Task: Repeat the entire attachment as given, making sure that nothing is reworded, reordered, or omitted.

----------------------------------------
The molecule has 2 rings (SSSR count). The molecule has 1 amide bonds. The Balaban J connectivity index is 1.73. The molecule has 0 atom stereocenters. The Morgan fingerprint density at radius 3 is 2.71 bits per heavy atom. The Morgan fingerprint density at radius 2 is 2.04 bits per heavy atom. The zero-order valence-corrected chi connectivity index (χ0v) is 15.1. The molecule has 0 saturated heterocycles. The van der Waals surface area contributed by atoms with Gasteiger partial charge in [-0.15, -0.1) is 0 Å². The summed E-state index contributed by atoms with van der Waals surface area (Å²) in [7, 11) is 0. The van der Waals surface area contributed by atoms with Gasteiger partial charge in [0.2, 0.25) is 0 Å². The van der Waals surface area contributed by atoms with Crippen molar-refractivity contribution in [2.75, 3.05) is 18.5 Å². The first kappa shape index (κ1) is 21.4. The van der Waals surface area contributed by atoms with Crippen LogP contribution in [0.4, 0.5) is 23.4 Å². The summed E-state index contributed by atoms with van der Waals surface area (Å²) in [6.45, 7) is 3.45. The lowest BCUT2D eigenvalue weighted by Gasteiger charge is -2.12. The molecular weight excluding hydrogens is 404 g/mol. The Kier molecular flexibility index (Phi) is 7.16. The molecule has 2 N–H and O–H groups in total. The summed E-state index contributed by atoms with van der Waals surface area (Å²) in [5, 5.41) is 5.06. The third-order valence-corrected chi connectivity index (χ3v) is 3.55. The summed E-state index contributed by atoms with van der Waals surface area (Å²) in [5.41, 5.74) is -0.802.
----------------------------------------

The molecule has 2 rings (SSSR count). The molecule has 1 amide bonds. The Balaban J connectivity index is 1.73. The molecule has 0 atom stereocenters. The Morgan fingerprint density at radius 3 is 2.71 bits per heavy atom. The Morgan fingerprint density at radius 2 is 2.04 bits per heavy atom. The zero-order valence-corrected chi connectivity index (χ0v) is 15.1. The molecule has 0 saturated heterocycles. The van der Waals surface area contributed by atoms with Gasteiger partial charge in [-0.15, -0.1) is 0 Å². The summed E-state index contributed by atoms with van der Waals surface area (Å²) in [7, 11) is 0. The van der Waals surface area contributed by atoms with Gasteiger partial charge in [0.2, 0.25) is 0 Å². The van der Waals surface area contributed by atoms with Crippen molar-refractivity contribution in [2.75, 3.05) is 18.5 Å². The first kappa shape index (κ1) is 21.4. The van der Waals surface area contributed by atoms with Crippen LogP contribution in [0.4, 0.5) is 23.4 Å². The summed E-state index contributed by atoms with van der Waals surface area (Å²) in [6.45, 7) is 3.45. The lowest BCUT2D eigenvalue weighted by Gasteiger charge is -2.12. The molecular weight excluding hydrogens is 404 g/mol. The Kier molecular flexibility index (Phi) is 7.16. The molecule has 2 N–H and O–H groups in total. The summed E-state index contributed by atoms with van der Waals surface area (Å²) in [5, 5.41) is 5.06. The third-order valence-corrected chi connectivity index (χ3v) is 3.55. The summed E-state index contributed by atoms with van der Waals surface area (Å²) in [5.41, 5.74) is -0.802.